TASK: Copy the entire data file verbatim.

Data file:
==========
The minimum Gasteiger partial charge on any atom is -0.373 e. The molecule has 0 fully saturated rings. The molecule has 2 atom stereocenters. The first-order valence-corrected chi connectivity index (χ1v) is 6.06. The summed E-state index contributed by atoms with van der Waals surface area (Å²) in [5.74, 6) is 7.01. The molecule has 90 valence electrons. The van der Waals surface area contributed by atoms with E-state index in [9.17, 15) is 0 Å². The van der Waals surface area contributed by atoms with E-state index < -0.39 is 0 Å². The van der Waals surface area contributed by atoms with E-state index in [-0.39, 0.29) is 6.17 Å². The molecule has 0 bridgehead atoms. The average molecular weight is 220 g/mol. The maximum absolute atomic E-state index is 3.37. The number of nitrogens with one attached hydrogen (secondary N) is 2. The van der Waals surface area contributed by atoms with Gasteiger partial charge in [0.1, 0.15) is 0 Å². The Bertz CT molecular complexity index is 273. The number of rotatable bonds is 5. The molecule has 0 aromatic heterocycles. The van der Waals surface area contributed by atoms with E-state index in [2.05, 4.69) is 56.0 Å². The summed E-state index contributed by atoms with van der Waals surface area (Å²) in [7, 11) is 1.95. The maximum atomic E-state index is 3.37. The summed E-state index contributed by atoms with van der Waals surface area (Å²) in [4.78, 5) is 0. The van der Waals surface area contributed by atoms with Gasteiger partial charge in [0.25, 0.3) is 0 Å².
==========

The minimum Gasteiger partial charge on any atom is -0.373 e. The molecule has 0 fully saturated rings. The molecule has 2 atom stereocenters. The first-order valence-corrected chi connectivity index (χ1v) is 6.06. The summed E-state index contributed by atoms with van der Waals surface area (Å²) in [5.74, 6) is 7.01. The molecule has 90 valence electrons. The van der Waals surface area contributed by atoms with E-state index in [9.17, 15) is 0 Å². The van der Waals surface area contributed by atoms with E-state index < -0.39 is 0 Å². The van der Waals surface area contributed by atoms with E-state index in [-0.39, 0.29) is 6.17 Å². The molecule has 0 bridgehead atoms. The average molecular weight is 220 g/mol. The maximum absolute atomic E-state index is 3.37. The number of nitrogens with one attached hydrogen (secondary N) is 2. The van der Waals surface area contributed by atoms with Gasteiger partial charge in [0.1, 0.15) is 0 Å². The Bertz CT molecular complexity index is 273. The number of rotatable bonds is 5. The molecule has 0 aromatic heterocycles. The van der Waals surface area contributed by atoms with E-state index in [2.05, 4.69) is 56.0 Å². The summed E-state index contributed by atoms with van der Waals surface area (Å²) in [7, 11) is 1.95. The maximum atomic E-state index is 3.37. The summed E-state index contributed by atoms with van der Waals surface area (Å²) in [4.78, 5) is 0. The van der Waals surface area contributed by atoms with Gasteiger partial charge in [0.25, 0.3) is 0 Å².